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People v. Savage

MAY 22, 1967.

PEOPLE OF THE STATE OF ILLINOIS, PLAINTIFF-APPELLEE,

v.

THOMAS SAVAGE AND WILLIAM PUCKLEY (IMPLEADED), DEFENDANTS-APPELLANTS.



Appeal from the Circuit Court of Cook County, Criminal Division; the Hon. EDWARD F. HEALY, Judge, presiding. Judgment reversed and remanded.

MR. JUSTICE ADESKO DELIVERED THE OPINION OF THE COURT.

Defendants, Thomas Savage and William Puckley, were jointly indicted in three counts for violation of the Uniform Narcotic Drug Act. The first count charged them with possession of narcotics, the second with dispensing a narcotic drug and the third with conspiring to sell narcotics. The defendants were tried jointly and the jury found them both guilty on all three counts of the indictment.

Defendant Thomas Savage was sentenced to 9 to 10 years for possession (Count 1), 20 years to life for dispensing (Count 2) and 4 to 5 years for conspiring to sell (Count 3), all sentences to run concurrently.

Defendant William Puckley was sentenced to 7 to 10 years for possession (Count 1), 10 years to life for dispensing (Count 2), and 4 to 5 years for conspiring to sell (Count 3), all sentences to run concurrently.

On motion of the defendants, this cause has been consolidated on appeal, the transaction out of which the indictment arose, the trial and the basic issues of law and fact being the same.

The State's case consisted of two witnesses. One was a police chemist who testified that certain pills delivered to him were chemically tested and found to be morphine sulphate, a narcotic drug. There were also 2,200 red pills which were nonnarcotic. The main witness was police officer, Harold Johnson, a vice detective.

The facts as revealed by Officer Johnson's testimony are that on February 3, 1965, he received a telephone call from a person he described as a reliable informer. Two days later the informer called again and after talking for a few minutes put a man who identified himself as "Bill" on the telephone. "Bill" said he was interested in "someone who wanted to get some pieces to deal around the high school area." "Bill" also said, "I have $1,500.00 with me now, but if you want more, take this and try it, and I will get in touch with you tonight and bring as much as you want." Officer Johnson said he did not have that much money but said he would get it.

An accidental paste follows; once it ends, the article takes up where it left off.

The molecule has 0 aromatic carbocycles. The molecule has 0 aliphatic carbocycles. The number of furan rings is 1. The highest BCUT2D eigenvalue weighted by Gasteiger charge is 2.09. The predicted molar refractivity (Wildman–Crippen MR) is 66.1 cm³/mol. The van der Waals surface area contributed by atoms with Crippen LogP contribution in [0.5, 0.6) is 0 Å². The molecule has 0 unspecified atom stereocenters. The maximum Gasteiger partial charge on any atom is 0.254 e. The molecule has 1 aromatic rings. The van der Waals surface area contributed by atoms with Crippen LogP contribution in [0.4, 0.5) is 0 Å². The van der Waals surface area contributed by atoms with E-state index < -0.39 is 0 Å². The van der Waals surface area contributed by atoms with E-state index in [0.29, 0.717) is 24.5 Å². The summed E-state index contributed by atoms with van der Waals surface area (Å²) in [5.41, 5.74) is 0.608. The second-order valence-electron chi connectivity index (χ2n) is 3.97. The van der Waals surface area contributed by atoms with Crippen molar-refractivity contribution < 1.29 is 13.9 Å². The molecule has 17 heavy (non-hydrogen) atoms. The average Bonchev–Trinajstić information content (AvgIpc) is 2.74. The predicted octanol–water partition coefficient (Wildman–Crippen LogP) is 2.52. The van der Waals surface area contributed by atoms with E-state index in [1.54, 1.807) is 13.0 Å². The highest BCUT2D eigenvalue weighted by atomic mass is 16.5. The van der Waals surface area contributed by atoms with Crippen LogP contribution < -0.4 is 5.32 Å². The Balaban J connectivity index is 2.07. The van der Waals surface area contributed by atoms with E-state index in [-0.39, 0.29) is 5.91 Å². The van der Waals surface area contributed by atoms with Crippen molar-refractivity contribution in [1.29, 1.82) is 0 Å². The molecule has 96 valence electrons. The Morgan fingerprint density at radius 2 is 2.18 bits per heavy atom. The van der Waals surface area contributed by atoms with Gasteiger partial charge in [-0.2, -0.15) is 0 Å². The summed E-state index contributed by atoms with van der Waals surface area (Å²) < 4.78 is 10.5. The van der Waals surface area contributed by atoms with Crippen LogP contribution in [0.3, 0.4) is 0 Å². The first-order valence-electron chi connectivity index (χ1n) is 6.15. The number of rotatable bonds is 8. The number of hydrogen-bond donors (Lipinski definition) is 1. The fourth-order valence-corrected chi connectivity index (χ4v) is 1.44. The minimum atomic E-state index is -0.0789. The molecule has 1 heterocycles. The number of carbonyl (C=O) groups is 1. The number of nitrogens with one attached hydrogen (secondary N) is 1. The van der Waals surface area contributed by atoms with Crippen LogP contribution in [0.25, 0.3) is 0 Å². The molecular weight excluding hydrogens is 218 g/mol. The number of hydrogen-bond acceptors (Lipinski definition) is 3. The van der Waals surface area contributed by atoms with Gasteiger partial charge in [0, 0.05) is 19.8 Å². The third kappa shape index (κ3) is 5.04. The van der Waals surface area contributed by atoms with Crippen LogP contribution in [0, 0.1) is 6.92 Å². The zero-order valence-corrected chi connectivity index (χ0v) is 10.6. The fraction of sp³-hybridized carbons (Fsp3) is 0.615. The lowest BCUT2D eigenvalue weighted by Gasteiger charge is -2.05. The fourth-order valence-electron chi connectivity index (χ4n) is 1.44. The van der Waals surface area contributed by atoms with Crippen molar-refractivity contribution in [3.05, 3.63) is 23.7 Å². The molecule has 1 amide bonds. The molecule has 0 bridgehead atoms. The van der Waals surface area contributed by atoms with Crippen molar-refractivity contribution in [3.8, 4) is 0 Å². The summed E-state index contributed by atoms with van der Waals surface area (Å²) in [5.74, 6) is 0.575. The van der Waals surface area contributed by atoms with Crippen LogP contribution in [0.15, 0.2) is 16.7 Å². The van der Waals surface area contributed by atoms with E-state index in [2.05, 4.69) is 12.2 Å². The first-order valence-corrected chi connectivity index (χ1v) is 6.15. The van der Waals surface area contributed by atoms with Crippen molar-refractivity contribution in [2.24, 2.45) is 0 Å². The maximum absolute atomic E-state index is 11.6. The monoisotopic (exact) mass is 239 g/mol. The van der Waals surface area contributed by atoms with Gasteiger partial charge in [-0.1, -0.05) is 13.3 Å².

The officer then told his informer to have "Bill" call the Roberts Motel and ask for Willie Johnson. The officer called ahead to get a room at the motel and proceeded there. Johnson made the room appear as if he had been living there for some time. The motel clerk was instructed that if two white men came looking for Willie Johnson, they were to be directed to his room.

Officer Johnson waited for more than an hour. The two defendants arrived at the motel and after talking to the desk clerk came to his room. Johnson opened the door and Puckley said, "I am the fellow who called you, Bill." The defendants went into the motel room. Defendant Savage told Johnson that they "were looking for someone to deal in the high school area." The conversation continued and Johnson told the defendants he was interested in purchasing narcotics from them.

Puckley then told Savage "(G)o ahead, pick up the stuff." Savage left and Puckley told Johnson he had "more stuff that my partner doesn't know anything about." He offered to deal with Johnson on the side and also to get stolen clothing for him in his size.

About one hour after Savage left, the telephone rang. It was Savage and he asked to "speak to Bill." About 20 minutes later, Savage entered the room carrying a plastic bag wrapped around a brown bag. He placed it on the bed and said: "Here is your stuff."

Puckley and Savage opened the bag and dumped the contents on the bed. There were a large number of red pills, which were later discovered to be nonnarcotic. There was also a bottle of white pills. The bottle was emptied onto the dresser, the pills counted, replaced in the bottle and then the bottle was set down on the dresser. Officer Johnson deliberately knocked the bottle off the dresser, spilling the pills. Savage said that the pills were worth $6,000 and "we are giving you a break to get everything set up in the schools." Savage and Puckley bent down to pick up the pills. At this point Johnson removed his revolver from under the mattress where he had hid it, and showing his badge to the defendants, placed them under arrest.

Defendant Savage testified on his own behalf. He denied having any knowledge of the narcotics, but admitted knowing about the red pills which were barbiturates. He went to the motel with Puckley who said they were supposed to meet a woman there. The motel clerk directed them to Johnson's room and Johnson told them the "woman" was his common-law wife, but she was out at the moment. The men engaged in conversation for a while including stolen clothes and narcotics. Johnson asked "if we could get hold of any narcotics . . . and I said, `sure,' we could probably get hold of some." Savage left the room and said he "was going to see about getting some pills, barbiturates." He went to the Englewood Station where he removed a leather coat from a safe-deposit box. The key was given to him by Puckley, but Savage denied knowledge of the fact that barbiturate pills were in the coat. He was, however, aware that they had the pills. "We had them with us for about a week."

After going shopping and purchasing some new clothes, Savage called the motel. Puckley told him to come over which he did. Upon arrival he dropped a package of his old clothes on the bed and was then placed under arrest. He denied ever ...


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